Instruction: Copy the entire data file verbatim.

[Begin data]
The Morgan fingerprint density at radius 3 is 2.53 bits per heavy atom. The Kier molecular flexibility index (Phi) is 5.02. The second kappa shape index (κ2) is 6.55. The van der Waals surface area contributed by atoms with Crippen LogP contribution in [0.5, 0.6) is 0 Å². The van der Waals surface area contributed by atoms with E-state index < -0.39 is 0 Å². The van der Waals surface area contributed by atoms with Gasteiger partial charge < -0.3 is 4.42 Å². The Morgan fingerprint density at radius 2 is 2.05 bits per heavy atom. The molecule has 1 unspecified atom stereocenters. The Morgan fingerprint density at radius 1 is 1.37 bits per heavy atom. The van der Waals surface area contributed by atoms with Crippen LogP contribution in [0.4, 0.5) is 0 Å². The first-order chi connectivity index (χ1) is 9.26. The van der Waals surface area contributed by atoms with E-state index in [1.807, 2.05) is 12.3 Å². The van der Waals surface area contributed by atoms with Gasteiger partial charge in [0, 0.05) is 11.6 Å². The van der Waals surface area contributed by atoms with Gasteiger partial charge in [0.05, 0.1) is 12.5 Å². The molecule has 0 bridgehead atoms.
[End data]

The Morgan fingerprint density at radius 3 is 2.53 bits per heavy atom. The Kier molecular flexibility index (Phi) is 5.02. The second kappa shape index (κ2) is 6.55. The van der Waals surface area contributed by atoms with Crippen LogP contribution in [0.5, 0.6) is 0 Å². The van der Waals surface area contributed by atoms with E-state index < -0.39 is 0 Å². The van der Waals surface area contributed by atoms with Gasteiger partial charge < -0.3 is 4.42 Å². The Morgan fingerprint density at radius 2 is 2.05 bits per heavy atom. The molecule has 1 unspecified atom stereocenters. The Morgan fingerprint density at radius 1 is 1.37 bits per heavy atom. The van der Waals surface area contributed by atoms with Crippen LogP contribution in [0.4, 0.5) is 0 Å². The first-order chi connectivity index (χ1) is 9.26. The van der Waals surface area contributed by atoms with E-state index in [1.807, 2.05) is 12.3 Å². The van der Waals surface area contributed by atoms with Gasteiger partial charge in [0, 0.05) is 11.6 Å². The van der Waals surface area contributed by atoms with Gasteiger partial charge in [0.05, 0.1) is 12.5 Å². The molecule has 0 bridgehead atoms.